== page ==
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Clinical trials transparency and access to data

 

 

 

 

 

 

 

 

 

 

Latest update - 28.8.14

Release of the analysis report of 'Faculty of Pharmaceutical Medicine survey of members on transparency in clinical trials'

The report, based on the results of the survey undertaken at the end of 2013, is available to download here.

Download the Press Release here.

Press on the report:

 


 

The issue of transparency of clinical trial data is currently very high on the agenda and the Faculty is active in the debate and involved with many of the workstreams that have been established to devise new policies and frameworks for data release. A number of initiatives and actions have already been taken to increase accessibility of information about clinical trials and their results, notably ‘clinicaltrials.gov'. The debate has now moved further to how effective these systems are and what further steps are needed to optimise the release of clinical trial results and data.

In line with the Guiding Principles for Pharmaceutical Physicians the Faculty has taken a positive and progressive stance on transparency and we are keen to proactively lead the debate in this area. We believe that increasing the transparency of clinical trials and easing access to data will ultimately be beneficial for patients. A change in legislation and policy could:

  • Facilitate the meta-analysis of data to provide a better understanding of clinical efficacy and safety, even helping to validate new targets for medicines development
  • Raise the overall standard of clinical research governance
  • Avoid replication of clinical trials (reducing the hazard for volunteers and patients involved in clinical research)
  • Increase scrutiny providing all stakeholders with protection from publication bias on the part of researchers, sponsors, and journal editors

However, there could also be risks and concerns related to increased access to data, including:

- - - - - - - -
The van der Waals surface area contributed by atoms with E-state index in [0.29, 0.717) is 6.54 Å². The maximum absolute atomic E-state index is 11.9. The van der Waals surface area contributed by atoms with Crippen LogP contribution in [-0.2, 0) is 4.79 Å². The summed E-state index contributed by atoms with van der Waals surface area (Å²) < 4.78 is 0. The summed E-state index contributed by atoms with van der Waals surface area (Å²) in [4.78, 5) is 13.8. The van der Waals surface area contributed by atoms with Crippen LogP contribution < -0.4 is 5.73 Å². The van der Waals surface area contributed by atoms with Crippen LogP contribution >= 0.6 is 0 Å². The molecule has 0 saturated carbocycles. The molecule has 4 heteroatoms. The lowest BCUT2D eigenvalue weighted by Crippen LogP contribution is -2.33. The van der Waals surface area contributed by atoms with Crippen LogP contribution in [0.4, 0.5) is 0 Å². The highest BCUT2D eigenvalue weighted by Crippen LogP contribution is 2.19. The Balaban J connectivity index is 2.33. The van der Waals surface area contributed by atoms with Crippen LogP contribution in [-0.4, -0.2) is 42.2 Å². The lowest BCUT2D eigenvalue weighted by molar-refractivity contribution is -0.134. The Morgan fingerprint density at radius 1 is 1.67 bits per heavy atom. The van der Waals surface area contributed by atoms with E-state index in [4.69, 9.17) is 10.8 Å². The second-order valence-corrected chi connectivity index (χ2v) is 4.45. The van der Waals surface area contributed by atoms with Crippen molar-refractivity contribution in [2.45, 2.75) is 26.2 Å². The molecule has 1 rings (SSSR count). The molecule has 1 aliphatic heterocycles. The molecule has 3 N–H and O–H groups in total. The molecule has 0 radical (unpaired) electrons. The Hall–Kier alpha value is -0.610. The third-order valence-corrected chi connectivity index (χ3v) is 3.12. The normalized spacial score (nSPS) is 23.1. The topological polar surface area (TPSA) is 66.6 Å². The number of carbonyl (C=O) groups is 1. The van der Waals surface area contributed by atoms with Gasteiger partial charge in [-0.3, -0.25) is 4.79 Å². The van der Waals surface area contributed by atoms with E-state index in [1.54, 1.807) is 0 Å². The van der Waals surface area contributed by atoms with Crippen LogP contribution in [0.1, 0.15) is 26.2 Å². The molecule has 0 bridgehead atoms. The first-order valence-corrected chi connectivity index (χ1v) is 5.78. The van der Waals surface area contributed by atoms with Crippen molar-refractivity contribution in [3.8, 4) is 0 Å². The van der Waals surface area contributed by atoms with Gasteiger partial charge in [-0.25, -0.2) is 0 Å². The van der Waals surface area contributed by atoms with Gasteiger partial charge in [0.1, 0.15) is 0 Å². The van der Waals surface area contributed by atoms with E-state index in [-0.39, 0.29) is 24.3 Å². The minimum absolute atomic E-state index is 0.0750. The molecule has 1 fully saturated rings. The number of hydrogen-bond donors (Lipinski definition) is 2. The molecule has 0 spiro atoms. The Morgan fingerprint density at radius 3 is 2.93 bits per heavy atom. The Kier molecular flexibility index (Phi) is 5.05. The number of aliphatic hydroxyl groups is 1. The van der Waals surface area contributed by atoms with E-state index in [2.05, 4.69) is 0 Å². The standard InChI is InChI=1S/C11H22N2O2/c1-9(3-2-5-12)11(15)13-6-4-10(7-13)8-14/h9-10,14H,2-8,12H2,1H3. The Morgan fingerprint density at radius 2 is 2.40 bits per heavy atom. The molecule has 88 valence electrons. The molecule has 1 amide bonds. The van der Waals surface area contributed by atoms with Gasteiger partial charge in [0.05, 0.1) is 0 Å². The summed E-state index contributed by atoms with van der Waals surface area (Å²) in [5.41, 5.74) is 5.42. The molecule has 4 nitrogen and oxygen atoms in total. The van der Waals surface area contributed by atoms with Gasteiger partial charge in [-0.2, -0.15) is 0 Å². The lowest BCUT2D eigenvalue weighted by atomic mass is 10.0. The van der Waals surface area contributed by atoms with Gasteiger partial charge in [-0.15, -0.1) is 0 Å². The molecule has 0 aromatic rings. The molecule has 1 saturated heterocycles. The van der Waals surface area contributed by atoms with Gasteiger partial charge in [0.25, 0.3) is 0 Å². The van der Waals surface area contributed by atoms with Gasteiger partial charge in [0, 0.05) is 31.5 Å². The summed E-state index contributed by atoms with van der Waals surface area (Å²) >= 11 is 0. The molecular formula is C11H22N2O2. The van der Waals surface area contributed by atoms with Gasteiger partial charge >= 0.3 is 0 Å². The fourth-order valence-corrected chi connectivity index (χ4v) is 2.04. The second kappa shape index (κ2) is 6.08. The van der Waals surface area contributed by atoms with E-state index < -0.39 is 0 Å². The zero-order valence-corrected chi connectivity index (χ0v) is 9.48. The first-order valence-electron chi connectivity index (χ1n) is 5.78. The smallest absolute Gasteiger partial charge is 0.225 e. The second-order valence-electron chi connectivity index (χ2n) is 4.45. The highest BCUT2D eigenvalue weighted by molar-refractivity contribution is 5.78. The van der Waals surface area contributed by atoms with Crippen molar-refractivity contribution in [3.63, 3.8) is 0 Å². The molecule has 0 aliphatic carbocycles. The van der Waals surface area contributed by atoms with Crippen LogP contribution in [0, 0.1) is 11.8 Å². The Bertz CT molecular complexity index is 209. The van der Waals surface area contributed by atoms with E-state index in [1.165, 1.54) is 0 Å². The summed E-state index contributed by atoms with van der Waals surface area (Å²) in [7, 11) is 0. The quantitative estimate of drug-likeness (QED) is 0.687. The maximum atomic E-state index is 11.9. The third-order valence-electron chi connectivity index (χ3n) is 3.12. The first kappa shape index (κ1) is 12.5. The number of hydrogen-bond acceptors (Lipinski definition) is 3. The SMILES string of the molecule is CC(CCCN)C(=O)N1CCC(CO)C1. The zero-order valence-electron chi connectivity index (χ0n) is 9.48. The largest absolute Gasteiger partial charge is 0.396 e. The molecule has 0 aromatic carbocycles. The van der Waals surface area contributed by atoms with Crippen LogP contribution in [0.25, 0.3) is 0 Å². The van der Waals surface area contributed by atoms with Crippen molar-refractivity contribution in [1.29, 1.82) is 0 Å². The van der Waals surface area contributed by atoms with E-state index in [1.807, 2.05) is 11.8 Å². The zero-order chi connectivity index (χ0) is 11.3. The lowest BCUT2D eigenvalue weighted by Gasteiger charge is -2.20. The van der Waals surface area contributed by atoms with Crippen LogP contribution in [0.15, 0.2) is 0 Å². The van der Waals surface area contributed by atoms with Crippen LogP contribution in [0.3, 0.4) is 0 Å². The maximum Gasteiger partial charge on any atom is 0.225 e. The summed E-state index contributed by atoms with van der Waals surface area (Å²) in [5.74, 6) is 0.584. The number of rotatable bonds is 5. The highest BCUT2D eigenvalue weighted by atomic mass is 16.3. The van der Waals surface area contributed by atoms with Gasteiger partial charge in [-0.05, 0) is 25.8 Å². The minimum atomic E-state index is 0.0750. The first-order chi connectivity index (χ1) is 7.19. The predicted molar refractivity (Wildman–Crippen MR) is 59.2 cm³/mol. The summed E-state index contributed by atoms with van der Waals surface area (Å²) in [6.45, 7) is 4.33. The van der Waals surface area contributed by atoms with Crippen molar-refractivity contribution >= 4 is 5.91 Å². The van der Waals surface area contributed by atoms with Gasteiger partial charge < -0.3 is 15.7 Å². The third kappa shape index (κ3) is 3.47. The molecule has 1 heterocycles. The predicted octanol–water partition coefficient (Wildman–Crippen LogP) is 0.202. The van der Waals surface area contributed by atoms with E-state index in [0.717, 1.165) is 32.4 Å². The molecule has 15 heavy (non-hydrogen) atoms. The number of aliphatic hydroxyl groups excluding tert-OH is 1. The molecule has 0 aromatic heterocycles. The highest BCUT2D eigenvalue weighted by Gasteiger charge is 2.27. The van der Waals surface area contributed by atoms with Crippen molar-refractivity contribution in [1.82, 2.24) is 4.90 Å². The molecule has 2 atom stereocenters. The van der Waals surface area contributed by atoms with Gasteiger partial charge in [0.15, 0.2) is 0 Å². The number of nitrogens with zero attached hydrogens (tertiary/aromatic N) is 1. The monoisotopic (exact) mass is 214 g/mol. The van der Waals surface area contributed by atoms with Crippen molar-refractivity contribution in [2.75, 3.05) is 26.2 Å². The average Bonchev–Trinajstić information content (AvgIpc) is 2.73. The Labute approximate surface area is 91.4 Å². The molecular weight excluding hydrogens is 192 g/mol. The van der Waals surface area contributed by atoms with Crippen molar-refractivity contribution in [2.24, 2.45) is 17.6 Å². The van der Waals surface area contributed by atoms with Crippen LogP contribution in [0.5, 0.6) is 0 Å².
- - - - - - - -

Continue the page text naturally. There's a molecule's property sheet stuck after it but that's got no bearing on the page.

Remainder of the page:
• Biased or inappropriate methodology applied to secondary analyses leading to misinformation reaching patients, clinicians, the general public and media
  • Breaches of individual patient confidentiality and inappropriate use of the data
  • The commercial competitiveness of companies may be harmed

The Faculty has:

  • Submitted written evidence to the House of Commons Science and Technology Select Committee's Inquiry into Clinical Trials
  • The President of the Faculty, Dr Keith Bragman, gave oral evidence to the Select Committee on the 13th March 2013. Watch the session here (starts at 1h 24m).
  • Signed the AllTrials campaign on 13th March
  • Been represented on 3 of 5 European Medicines Agency advisory groups, looking at different aspects of release of clinical trial data
  • Attended meetings organised by AllTrials and the Wellcome Trust


FPM survey on access to clinical trials results and data

Survey open from 23rd September to 28th October 2013

In order to inform our ongoing work in this area the Faculty has run a survey of our membership to better inform our decision-making on these challenging issues. The survey will evaluate our members' opinions on how a system can be developed that will enable the safe and responsible dissemination of clinical trial results and access to data. The process will need to balance the potential positive and negative effects described above, and will ultimately ensure that the best possible science results in the best possible treatments for patients.